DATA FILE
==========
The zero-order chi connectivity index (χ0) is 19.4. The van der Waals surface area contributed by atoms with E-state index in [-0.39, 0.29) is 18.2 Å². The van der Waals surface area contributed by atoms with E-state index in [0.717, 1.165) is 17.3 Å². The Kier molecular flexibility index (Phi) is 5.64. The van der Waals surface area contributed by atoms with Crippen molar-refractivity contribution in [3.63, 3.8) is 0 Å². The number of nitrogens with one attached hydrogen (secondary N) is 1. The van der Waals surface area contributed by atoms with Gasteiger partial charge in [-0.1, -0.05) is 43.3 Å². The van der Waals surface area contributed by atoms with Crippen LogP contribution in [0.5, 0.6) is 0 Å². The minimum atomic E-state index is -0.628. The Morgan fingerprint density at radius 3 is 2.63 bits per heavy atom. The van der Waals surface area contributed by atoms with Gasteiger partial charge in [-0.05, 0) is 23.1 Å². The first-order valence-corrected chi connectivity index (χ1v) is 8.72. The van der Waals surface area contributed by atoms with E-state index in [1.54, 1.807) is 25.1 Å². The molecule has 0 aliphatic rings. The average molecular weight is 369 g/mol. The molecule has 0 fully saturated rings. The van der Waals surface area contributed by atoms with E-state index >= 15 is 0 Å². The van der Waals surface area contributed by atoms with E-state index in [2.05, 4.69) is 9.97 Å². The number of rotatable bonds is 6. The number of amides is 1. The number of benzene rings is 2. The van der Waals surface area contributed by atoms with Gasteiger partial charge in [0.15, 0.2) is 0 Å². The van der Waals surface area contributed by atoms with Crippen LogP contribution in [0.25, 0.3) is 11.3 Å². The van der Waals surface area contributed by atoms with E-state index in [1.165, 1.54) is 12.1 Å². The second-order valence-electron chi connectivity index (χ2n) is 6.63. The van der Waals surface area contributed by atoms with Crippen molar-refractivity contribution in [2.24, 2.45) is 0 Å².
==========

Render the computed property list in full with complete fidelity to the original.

The zero-order chi connectivity index (χ0) is 19.4. The van der Waals surface area contributed by atoms with E-state index in [-0.39, 0.29) is 18.2 Å². The van der Waals surface area contributed by atoms with E-state index in [0.717, 1.165) is 17.3 Å². The Kier molecular flexibility index (Phi) is 5.64. The van der Waals surface area contributed by atoms with Crippen molar-refractivity contribution in [3.63, 3.8) is 0 Å². The number of nitrogens with one attached hydrogen (secondary N) is 1. The van der Waals surface area contributed by atoms with Gasteiger partial charge in [-0.1, -0.05) is 43.3 Å². The van der Waals surface area contributed by atoms with Crippen LogP contribution in [0.5, 0.6) is 0 Å². The minimum atomic E-state index is -0.628. The Morgan fingerprint density at radius 3 is 2.63 bits per heavy atom. The van der Waals surface area contributed by atoms with Gasteiger partial charge in [-0.05, 0) is 23.1 Å². The first-order valence-corrected chi connectivity index (χ1v) is 8.72. The van der Waals surface area contributed by atoms with E-state index in [1.54, 1.807) is 25.1 Å². The molecule has 0 aliphatic rings. The average molecular weight is 369 g/mol. The molecule has 0 fully saturated rings. The van der Waals surface area contributed by atoms with E-state index >= 15 is 0 Å². The van der Waals surface area contributed by atoms with E-state index in [2.05, 4.69) is 9.97 Å². The number of rotatable bonds is 6. The number of amides is 1. The number of benzene rings is 2. The van der Waals surface area contributed by atoms with Gasteiger partial charge in [0.15, 0.2) is 0 Å². The van der Waals surface area contributed by atoms with Crippen LogP contribution in [0.25, 0.3) is 11.3 Å². The van der Waals surface area contributed by atoms with E-state index in [1.165, 1.54) is 12.1 Å². The second-order valence-electron chi connectivity index (χ2n) is 6.63. The van der Waals surface area contributed by atoms with Crippen molar-refractivity contribution in [2.24, 2.45) is 0 Å².